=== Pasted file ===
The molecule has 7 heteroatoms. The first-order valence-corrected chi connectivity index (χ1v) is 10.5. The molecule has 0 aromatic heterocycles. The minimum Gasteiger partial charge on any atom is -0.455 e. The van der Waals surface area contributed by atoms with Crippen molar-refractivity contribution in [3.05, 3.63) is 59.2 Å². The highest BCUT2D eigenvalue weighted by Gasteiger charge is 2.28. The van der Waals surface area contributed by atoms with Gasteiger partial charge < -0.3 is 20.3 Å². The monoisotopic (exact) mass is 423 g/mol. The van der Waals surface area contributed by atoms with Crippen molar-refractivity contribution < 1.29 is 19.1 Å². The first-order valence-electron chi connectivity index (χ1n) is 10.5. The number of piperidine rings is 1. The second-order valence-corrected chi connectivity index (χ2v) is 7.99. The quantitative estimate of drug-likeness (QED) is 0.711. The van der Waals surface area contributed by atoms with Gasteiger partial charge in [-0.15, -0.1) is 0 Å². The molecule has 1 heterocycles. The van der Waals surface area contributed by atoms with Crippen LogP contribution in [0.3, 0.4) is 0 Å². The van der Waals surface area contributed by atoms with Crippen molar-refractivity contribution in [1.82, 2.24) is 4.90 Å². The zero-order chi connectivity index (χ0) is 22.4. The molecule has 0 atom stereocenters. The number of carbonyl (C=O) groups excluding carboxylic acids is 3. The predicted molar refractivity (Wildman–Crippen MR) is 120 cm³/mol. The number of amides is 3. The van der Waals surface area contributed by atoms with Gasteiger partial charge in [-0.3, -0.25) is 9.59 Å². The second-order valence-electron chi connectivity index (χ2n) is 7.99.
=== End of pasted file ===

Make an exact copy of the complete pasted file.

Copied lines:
The molecule has 7 heteroatoms. The first-order valence-corrected chi connectivity index (χ1v) is 10.5. The molecule has 0 aromatic heterocycles. The minimum Gasteiger partial charge on any atom is -0.455 e. The van der Waals surface area contributed by atoms with Crippen molar-refractivity contribution in [3.05, 3.63) is 59.2 Å². The highest BCUT2D eigenvalue weighted by Gasteiger charge is 2.28. The van der Waals surface area contributed by atoms with Gasteiger partial charge < -0.3 is 20.3 Å². The monoisotopic (exact) mass is 423 g/mol. The van der Waals surface area contributed by atoms with Crippen molar-refractivity contribution < 1.29 is 19.1 Å². The first-order valence-electron chi connectivity index (χ1n) is 10.5. The number of piperidine rings is 1. The second-order valence-corrected chi connectivity index (χ2v) is 7.99. The quantitative estimate of drug-likeness (QED) is 0.711. The van der Waals surface area contributed by atoms with Gasteiger partial charge in [-0.15, -0.1) is 0 Å². The molecule has 1 heterocycles. The van der Waals surface area contributed by atoms with Crippen LogP contribution in [0.3, 0.4) is 0 Å². The van der Waals surface area contributed by atoms with Crippen molar-refractivity contribution in [1.82, 2.24) is 4.90 Å². The zero-order chi connectivity index (χ0) is 22.4. The molecule has 0 atom stereocenters. The number of carbonyl (C=O) groups excluding carboxylic acids is 3. The predicted molar refractivity (Wildman–Crippen MR) is 120 cm³/mol. The number of amides is 3. The van der Waals surface area contributed by atoms with Gasteiger partial charge in [-0.3, -0.25) is 9.59 Å². The second-order valence-electron chi connectivity index (χ2n) is 7.99.